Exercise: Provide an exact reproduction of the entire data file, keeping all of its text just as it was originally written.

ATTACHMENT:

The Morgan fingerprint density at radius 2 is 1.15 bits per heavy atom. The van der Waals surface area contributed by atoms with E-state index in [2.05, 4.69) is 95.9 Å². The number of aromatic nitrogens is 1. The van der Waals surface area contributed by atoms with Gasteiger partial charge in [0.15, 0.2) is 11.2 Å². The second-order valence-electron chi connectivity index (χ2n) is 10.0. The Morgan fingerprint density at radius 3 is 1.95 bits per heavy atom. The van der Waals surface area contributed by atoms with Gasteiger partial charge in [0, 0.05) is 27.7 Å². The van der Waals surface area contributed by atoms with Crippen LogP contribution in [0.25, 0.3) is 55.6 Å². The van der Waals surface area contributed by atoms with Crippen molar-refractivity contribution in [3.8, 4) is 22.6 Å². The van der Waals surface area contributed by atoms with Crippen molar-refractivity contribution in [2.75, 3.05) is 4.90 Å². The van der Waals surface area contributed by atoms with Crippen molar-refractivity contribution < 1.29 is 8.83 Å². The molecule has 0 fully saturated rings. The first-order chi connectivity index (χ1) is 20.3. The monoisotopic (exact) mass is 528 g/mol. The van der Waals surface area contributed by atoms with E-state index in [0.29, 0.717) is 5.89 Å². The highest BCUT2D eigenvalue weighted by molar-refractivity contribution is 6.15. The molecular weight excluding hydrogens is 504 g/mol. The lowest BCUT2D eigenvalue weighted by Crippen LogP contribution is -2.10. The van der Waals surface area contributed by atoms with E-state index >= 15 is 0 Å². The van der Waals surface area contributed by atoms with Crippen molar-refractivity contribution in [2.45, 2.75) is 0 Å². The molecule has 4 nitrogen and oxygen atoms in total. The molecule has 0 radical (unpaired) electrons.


The Morgan fingerprint density at radius 2 is 1.15 bits per heavy atom. The van der Waals surface area contributed by atoms with E-state index in [2.05, 4.69) is 95.9 Å². The number of aromatic nitrogens is 1. The van der Waals surface area contributed by atoms with Gasteiger partial charge in [0.15, 0.2) is 11.2 Å². The second-order valence-electron chi connectivity index (χ2n) is 10.0. The Morgan fingerprint density at radius 3 is 1.95 bits per heavy atom. The van der Waals surface area contributed by atoms with Gasteiger partial charge in [0, 0.05) is 27.7 Å². The van der Waals surface area contributed by atoms with Crippen LogP contribution in [0.25, 0.3) is 55.6 Å². The van der Waals surface area contributed by atoms with Crippen molar-refractivity contribution in [3.8, 4) is 22.6 Å². The van der Waals surface area contributed by atoms with Crippen molar-refractivity contribution in [2.75, 3.05) is 4.90 Å². The van der Waals surface area contributed by atoms with Crippen molar-refractivity contribution < 1.29 is 8.83 Å². The molecule has 0 fully saturated rings. The first-order chi connectivity index (χ1) is 20.3. The monoisotopic (exact) mass is 528 g/mol. The van der Waals surface area contributed by atoms with E-state index in [0.29, 0.717) is 5.89 Å². The highest BCUT2D eigenvalue weighted by molar-refractivity contribution is 6.15. The molecular weight excluding hydrogens is 504 g/mol. The lowest BCUT2D eigenvalue weighted by Crippen LogP contribution is -2.10. The van der Waals surface area contributed by atoms with E-state index >= 15 is 0 Å². The van der Waals surface area contributed by atoms with Crippen molar-refractivity contribution in [2.45, 2.75) is 0 Å². The molecule has 4 nitrogen and oxygen atoms in total. The molecule has 0 radical (unpaired) electrons.